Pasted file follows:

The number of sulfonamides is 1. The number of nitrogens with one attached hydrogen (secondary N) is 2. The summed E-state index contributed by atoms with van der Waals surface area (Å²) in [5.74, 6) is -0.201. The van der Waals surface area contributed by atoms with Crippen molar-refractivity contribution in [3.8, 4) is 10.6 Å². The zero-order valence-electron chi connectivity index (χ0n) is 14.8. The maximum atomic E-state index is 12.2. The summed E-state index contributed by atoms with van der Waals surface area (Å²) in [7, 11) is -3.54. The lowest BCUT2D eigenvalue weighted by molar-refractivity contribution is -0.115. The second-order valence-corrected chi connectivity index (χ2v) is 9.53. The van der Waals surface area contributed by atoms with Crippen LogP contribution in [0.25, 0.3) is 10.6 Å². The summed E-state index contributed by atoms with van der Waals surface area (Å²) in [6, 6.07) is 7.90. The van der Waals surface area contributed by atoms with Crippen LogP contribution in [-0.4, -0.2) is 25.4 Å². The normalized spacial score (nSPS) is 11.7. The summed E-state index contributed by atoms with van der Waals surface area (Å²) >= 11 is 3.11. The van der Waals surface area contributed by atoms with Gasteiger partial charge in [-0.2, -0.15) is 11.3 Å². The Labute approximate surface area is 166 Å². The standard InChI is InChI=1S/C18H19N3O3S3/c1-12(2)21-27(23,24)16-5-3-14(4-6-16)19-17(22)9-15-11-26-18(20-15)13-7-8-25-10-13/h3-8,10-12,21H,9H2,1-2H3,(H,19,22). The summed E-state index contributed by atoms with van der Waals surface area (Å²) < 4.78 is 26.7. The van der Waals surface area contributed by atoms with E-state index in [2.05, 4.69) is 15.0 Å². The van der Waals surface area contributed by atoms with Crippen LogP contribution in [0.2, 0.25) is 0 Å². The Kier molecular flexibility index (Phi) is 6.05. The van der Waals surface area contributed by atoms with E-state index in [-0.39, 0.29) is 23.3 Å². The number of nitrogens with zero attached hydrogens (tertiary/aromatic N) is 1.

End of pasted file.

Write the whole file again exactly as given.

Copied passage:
The number of sulfonamides is 1. The number of nitrogens with one attached hydrogen (secondary N) is 2. The summed E-state index contributed by atoms with van der Waals surface area (Å²) in [5.74, 6) is -0.201. The van der Waals surface area contributed by atoms with Crippen molar-refractivity contribution in [3.8, 4) is 10.6 Å². The zero-order valence-electron chi connectivity index (χ0n) is 14.8. The maximum atomic E-state index is 12.2. The summed E-state index contributed by atoms with van der Waals surface area (Å²) in [7, 11) is -3.54. The lowest BCUT2D eigenvalue weighted by molar-refractivity contribution is -0.115. The second-order valence-corrected chi connectivity index (χ2v) is 9.53. The van der Waals surface area contributed by atoms with Crippen LogP contribution in [0.25, 0.3) is 10.6 Å². The summed E-state index contributed by atoms with van der Waals surface area (Å²) in [6, 6.07) is 7.90. The van der Waals surface area contributed by atoms with Crippen LogP contribution in [-0.4, -0.2) is 25.4 Å². The normalized spacial score (nSPS) is 11.7. The summed E-state index contributed by atoms with van der Waals surface area (Å²) >= 11 is 3.11. The van der Waals surface area contributed by atoms with Gasteiger partial charge in [-0.2, -0.15) is 11.3 Å². The Labute approximate surface area is 166 Å². The standard InChI is InChI=1S/C18H19N3O3S3/c1-12(2)21-27(23,24)16-5-3-14(4-6-16)19-17(22)9-15-11-26-18(20-15)13-7-8-25-10-13/h3-8,10-12,21H,9H2,1-2H3,(H,19,22). The summed E-state index contributed by atoms with van der Waals surface area (Å²) < 4.78 is 26.7. The van der Waals surface area contributed by atoms with E-state index in [2.05, 4.69) is 15.0 Å². The van der Waals surface area contributed by atoms with Crippen LogP contribution in [0.2, 0.25) is 0 Å². The Kier molecular flexibility index (Phi) is 6.05. The van der Waals surface area contributed by atoms with E-state index in [-0.39, 0.29) is 23.3 Å². The number of nitrogens with zero attached hydrogens (tertiary/aromatic N) is 1.